About me.

Andrew M. Mwenda is the founding Managing Editor of The Independent, Uganda’s premier current affairs newsmagazine. One of Foreign Policy magazine 's top 100 Global Thinkers, TED Speaker and Foreign aid Critic

Monday, June 4, 2018

Inside the Rwanda-Arsenal deal

How ignorance and stupidity combined to make the UK press hostile to a highly profitable sponsorship 

Last week Rwanda and Arsenal, an English Premier League football club, signed a $40m sponsorship deal for three years. According to the deal, a “Visit Rwanda” logo will be emblazoned on the left sleeve of all first team, Under-23 and Arsenal Women’s shirts beginning with the new season this summer. Many people were impressed because the country is selling itself as product and branding itself like a private enterprise.

However, sections of the British press have been denouncing the deal. They claim President Paul Kagame (who supports Arsenal) spent $40m on “his club” – as if the money is a gift to Arsenal without any quid pro quo. The British government gives Rwanda $85m annually in foreign aid. So this deal became part the policy debate on aid: why should a country that spends $40m on sponsoring an English football club continue to receive British aid.

A section in the regional talking heads on social media argued that Rwanda is “wasting” $40m sponsoring a rich English football club when its citizens are poor. It is true Rwanda is still a very poor country. It has one of the lowest per capita incomes in the world – sitting on the bottom 20 countries. Over 30% of its population live in poverty. But is spending $40m to advertise itself on a T-shirt of a major European football club a waste of money?

Let’s look at the facts. Rwanda wants to promote itself globally as a tourist destination. How do you attract customers to your product or visitors to your country? The first step is to create top of mind awareness about your existence among targeted segments of the global population.
Now the Arsenal T-shirt is seen 35 million times per day around the world. Arsenal has the largest fan base of any English football club on the African continent. It has an even larger fan base around the world. Thus, placing “Visit Rwanda” on the sleeves of its T-shirts gives the country a lot of visibility and has great potential to entice many people to visit the country.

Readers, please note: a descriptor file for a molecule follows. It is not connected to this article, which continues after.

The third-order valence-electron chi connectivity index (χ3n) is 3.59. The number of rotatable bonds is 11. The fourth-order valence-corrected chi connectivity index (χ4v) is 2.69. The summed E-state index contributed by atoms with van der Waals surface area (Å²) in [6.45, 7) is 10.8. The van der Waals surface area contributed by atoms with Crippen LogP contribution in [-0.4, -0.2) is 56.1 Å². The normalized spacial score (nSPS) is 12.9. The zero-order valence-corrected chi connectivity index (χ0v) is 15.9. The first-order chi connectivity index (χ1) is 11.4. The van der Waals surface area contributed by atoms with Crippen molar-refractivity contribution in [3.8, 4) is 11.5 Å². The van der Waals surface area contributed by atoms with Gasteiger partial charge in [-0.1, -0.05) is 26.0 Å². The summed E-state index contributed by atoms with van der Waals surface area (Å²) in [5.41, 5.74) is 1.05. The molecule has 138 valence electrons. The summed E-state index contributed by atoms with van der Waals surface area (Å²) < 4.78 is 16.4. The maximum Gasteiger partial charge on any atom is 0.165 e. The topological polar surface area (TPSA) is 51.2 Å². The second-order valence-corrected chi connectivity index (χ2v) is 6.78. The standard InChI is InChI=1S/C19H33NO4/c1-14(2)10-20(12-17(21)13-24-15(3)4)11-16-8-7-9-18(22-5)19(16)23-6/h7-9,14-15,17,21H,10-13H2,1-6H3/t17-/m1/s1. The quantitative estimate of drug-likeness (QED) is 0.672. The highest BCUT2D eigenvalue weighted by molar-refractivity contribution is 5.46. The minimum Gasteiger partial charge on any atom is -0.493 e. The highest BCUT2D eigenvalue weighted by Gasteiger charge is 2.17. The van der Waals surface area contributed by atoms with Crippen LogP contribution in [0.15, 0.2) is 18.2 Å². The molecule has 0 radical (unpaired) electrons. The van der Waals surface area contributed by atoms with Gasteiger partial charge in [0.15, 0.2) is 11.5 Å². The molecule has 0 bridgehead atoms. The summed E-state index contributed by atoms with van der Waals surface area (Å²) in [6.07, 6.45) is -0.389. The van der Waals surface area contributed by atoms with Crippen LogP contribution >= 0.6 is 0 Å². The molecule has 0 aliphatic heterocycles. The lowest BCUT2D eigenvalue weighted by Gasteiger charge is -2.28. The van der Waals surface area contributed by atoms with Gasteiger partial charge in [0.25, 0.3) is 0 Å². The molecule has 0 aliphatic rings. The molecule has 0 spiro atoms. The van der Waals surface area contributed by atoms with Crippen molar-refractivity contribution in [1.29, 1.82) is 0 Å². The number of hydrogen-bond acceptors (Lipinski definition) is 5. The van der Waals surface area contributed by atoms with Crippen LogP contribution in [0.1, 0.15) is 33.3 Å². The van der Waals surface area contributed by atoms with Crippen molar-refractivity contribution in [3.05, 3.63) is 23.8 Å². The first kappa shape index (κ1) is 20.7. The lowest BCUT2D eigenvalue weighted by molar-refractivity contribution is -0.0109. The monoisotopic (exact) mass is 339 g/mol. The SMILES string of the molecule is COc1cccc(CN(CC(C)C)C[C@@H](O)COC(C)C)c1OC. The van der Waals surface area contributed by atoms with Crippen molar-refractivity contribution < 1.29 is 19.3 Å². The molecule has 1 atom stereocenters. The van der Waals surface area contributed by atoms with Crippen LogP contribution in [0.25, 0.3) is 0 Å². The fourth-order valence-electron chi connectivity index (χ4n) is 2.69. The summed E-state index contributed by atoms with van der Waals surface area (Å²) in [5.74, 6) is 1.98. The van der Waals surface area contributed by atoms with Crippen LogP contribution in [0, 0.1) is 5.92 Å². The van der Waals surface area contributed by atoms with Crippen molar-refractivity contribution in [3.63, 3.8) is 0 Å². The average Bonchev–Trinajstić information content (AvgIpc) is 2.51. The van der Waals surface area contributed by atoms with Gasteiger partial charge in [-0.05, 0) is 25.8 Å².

Why does Rwanda need more and more tourists visiting it? In 2017 it got 1.5 million visitors and earned $400m from tourism. Holding many factors constant, we can project that the deal with Arsenal will triple these visitors in three years. That will give Rwanda 4.5 million visitors and revenues from tourism worth $1.2 billion. Surely investing $40 million to earn an extra $800 million is one of the highest rates of return on investment anyone can get anywhere in the world. Even if we cut this by 50% it still remains a high rate of return.

Secondly, increasing tourist visitors has a direct impact on the incomes of the poor, whom sections of the British press claim are disadvantaged by this deal. As early as 2007 when Rwanda adopted the policy of targeting high end tourists, the Overseas Development Institute and SNV did a study on the impact of tourism on the incomes of the poor.

The study looked at where the poor participate in tourism and tried to estimate the cash flowing to them. They found that an influx of 17,000 upmarket tourists generates $1.5 million as income for poor households in Kigali – that is to say the semi-skilled and unskilled workers, food producers and artisans.

The people who work in hotels where touristsstay as waiters and waitresses, cleaners, cooks, bartenders, front desk etc. are beneficiaries of the tourism industry because their incomes are generated by tourism. Farmers whose food produce is purchased by hotels are among the poor.
This is not to mention the crafts industry that sells its products to tourists and even donations tourists make. Rwanda needs to earn foreign exchange to import many of the things it needs and currently tourism is the largest foreign exchange earner. So what is wrong with the country investing $40 million in an activity best positioned to promote it as a tourist destination?

I do not like ad hominem debates, and I dislike arguments that pit Africa against the “racist West.” But I find it difficult to believe that anyone of the critics in the British press would fail to see the value of Rwanda’s investment in this sponsorship of Arsenal. If the benefits are this obvious, what really could have led sections of the British media and some politicians in continental Europe to denounce the deal if it is not racism combined with individual ignorance and stupidity?

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